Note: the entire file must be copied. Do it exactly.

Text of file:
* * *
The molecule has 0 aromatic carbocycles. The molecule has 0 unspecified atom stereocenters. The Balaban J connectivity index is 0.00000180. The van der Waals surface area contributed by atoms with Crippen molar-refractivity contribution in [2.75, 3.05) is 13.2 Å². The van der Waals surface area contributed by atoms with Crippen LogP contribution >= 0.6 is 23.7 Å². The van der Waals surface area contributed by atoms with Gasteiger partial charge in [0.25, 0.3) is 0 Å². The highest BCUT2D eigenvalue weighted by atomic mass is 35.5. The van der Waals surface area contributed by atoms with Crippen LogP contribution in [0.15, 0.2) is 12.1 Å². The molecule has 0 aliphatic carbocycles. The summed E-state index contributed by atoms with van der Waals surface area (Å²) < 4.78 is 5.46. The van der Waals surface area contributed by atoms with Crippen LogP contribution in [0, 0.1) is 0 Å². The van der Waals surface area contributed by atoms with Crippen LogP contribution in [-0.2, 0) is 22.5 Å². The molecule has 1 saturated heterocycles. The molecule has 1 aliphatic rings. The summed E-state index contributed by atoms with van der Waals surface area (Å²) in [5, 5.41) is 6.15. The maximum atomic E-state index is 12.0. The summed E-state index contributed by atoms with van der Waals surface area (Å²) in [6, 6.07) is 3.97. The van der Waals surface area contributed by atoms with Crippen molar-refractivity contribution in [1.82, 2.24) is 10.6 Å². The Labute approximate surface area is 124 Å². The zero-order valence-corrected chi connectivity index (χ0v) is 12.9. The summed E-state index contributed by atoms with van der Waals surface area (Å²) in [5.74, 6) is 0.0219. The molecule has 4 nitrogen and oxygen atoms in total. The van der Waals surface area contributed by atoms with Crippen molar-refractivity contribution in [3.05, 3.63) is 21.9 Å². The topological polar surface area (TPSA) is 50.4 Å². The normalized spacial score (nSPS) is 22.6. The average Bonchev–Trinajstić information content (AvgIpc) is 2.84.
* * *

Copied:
The molecule has 0 aromatic carbocycles. The molecule has 0 unspecified atom stereocenters. The Balaban J connectivity index is 0.00000180. The van der Waals surface area contributed by atoms with Crippen molar-refractivity contribution in [2.75, 3.05) is 13.2 Å². The van der Waals surface area contributed by atoms with Crippen LogP contribution >= 0.6 is 23.7 Å². The van der Waals surface area contributed by atoms with Gasteiger partial charge in [0.25, 0.3) is 0 Å². The highest BCUT2D eigenvalue weighted by atomic mass is 35.5. The van der Waals surface area contributed by atoms with Crippen LogP contribution in [0.15, 0.2) is 12.1 Å². The molecule has 0 aliphatic carbocycles. The summed E-state index contributed by atoms with van der Waals surface area (Å²) < 4.78 is 5.46. The van der Waals surface area contributed by atoms with Crippen LogP contribution in [0, 0.1) is 0 Å². The van der Waals surface area contributed by atoms with Crippen LogP contribution in [-0.2, 0) is 22.5 Å². The molecule has 1 saturated heterocycles. The molecule has 1 aliphatic rings. The summed E-state index contributed by atoms with van der Waals surface area (Å²) in [5, 5.41) is 6.15. The maximum atomic E-state index is 12.0. The summed E-state index contributed by atoms with van der Waals surface area (Å²) in [6, 6.07) is 3.97. The van der Waals surface area contributed by atoms with Crippen molar-refractivity contribution in [1.82, 2.24) is 10.6 Å². The Labute approximate surface area is 124 Å². The zero-order valence-corrected chi connectivity index (χ0v) is 12.9. The summed E-state index contributed by atoms with van der Waals surface area (Å²) in [5.74, 6) is 0.0219. The molecule has 4 nitrogen and oxygen atoms in total. The van der Waals surface area contributed by atoms with Crippen molar-refractivity contribution in [3.05, 3.63) is 21.9 Å². The topological polar surface area (TPSA) is 50.4 Å². The normalized spacial score (nSPS) is 22.6. The average Bonchev–Trinajstić information content (AvgIpc) is 2.84.